They’ll be highly visible during the Olympics with their orange shirts marked “Legal Observer”. But they’ll have no more special rights than any ordinary citizen.
Worse, as some incidents in the U.S. have shown, volunteers like these may even be targeted by the police. They may be arrested and charged with anything from mischief to obstruction of justice. They may also get hurt or even killed if a violent confrontation breaks out between protesters and security forces.
Nat Marshik was made aware of these risks when she attended a recent workshop for civilians interested in monitoring protests and potential hot spots during the 2010 Olympics. At the end of the training, conducted by the B.C. Civil Liberties Association and Pivot Legal Society in East Vancouver on October 11, she handed in her application to become a legal observer.
“Part of it for me is the desire to even just know what rights I have and what actions the police are going to be undertaking,” Marshik told the Georgia Straight during a break in the two-and-a-half-hour session. “I think one thing that’s characterized a lot of the lead-up to the Olympics is the general lack of transparency, and that includes all the police preparations as well.”
Eighty people have attended the two trainings conducted so far by the BCCLA and Pivot, according to lawyer John Richardson.
Richardson is the cofounder and executive director of Pivot Legal Society. In an interview after he instructed participants in the basics of legal observing, Richardson said these volunteers will serve as the “eyes and ears” on the ground that will record how human rights and civil liberties are being upheld during the games.
“It has entered the consciousness of the police and military organizers of the Olympics, and they are going to have to be extra conscientious and careful that their military and police forces are observing the Charter of Rights,” Richardson told the Straight about the presence of the volunteers during the games.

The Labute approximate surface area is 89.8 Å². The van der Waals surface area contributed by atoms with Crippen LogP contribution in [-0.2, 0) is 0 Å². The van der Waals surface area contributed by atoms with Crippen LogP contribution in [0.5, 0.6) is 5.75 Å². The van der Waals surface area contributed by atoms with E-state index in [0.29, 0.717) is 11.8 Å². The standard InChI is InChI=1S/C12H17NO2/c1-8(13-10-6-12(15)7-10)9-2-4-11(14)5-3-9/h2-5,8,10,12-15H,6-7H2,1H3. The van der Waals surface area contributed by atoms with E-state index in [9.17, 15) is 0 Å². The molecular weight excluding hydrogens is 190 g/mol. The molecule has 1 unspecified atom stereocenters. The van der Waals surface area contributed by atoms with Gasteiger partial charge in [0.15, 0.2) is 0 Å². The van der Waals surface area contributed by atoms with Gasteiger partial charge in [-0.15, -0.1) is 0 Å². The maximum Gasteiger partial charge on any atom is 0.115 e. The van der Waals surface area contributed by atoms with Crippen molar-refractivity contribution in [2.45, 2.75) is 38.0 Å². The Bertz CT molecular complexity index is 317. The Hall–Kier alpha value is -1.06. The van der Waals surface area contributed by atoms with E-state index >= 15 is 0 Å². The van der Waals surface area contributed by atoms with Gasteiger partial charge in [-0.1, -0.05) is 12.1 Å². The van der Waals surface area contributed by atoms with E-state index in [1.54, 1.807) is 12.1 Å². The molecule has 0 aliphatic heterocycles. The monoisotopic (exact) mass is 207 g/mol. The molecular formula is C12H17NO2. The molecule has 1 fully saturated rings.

The BCCLA earlier announced that the Vancouver Police Department and the RCMP–led Integrated Security Unit for the 2010 Olympic Games had accepted its invitation for their senior officers to undergo the same training as those participating in the legal observer program.
The potential for conflict has grown as the Olympics draw closer.
On October 7, B.C. attorney general Michael de Jong introduced legislation that will authorize municipal officials in Vancouver, Richmond, and Whistler to enter private homes to take down unauthorized signage. It will also amend the Vancouver Charter to provide stiffer penalties, consisting of fines of up to $10,000 per day and imprisonment of up to six months for violators.
On the same day that de Jong brought in the proposed law, anti-Olympics activist Chris Shaw and Alissa Westergard-Thorpe filed documents before the B.C. Supreme Court challenging the constitutionality of an omnibus bylaw enacted by Vancouver on July 23, 2009. This municipal law severely restricts activities such as distributing leaflets in several areas in the city during the Olympics.
Speaking before Vancouver city council on July 7 this year, RCMP assistant commissioner and ISU head Bud Mercer said that local, national, and international groups are planning “criminal protests”. Mercer also told councillors that a force of 7,000 police, 5,000 private security personnel, and 4,500 members of the Canadian Forces will be deployed in the mega event.
Vancouver resident Henny Coates attended the October 10 clinic for legal observers. She is concerned about how citizens will be treated by security forces during the Olympics.
“I think it’s easy for rights to be overridden if we don’t make sure that they know that they’re being watched, that we’re standing up for our rights,” Coates told the Straight.
Legal observers will work in pairs. They will document in various ways—from taking notes to filming—how security officials will interact with both protesters and ordinary citizens.
Participants were told at the training that neutrality is the key to being a good observer. Hendrik Beune is willing to set aside his opinions about the Olympics when he dons the orange shirt of a legal observer.
“I think this is the best way to exercise my civil rights and do my civil duty: being an objective observer,” Beune told the Straight. “Of course, there are a lot of concerns about the Olympics, the fact that corporations seem to have more power than people now. There are going to be some protests, so I’d like to be able to observe those.”
The BCCLA and Pivot will hold two more workshops to train observers at Vancouver’s Britannia Community Centre (1661 Napier Street) on November 22 and December 6, starting at 2:30 p.m.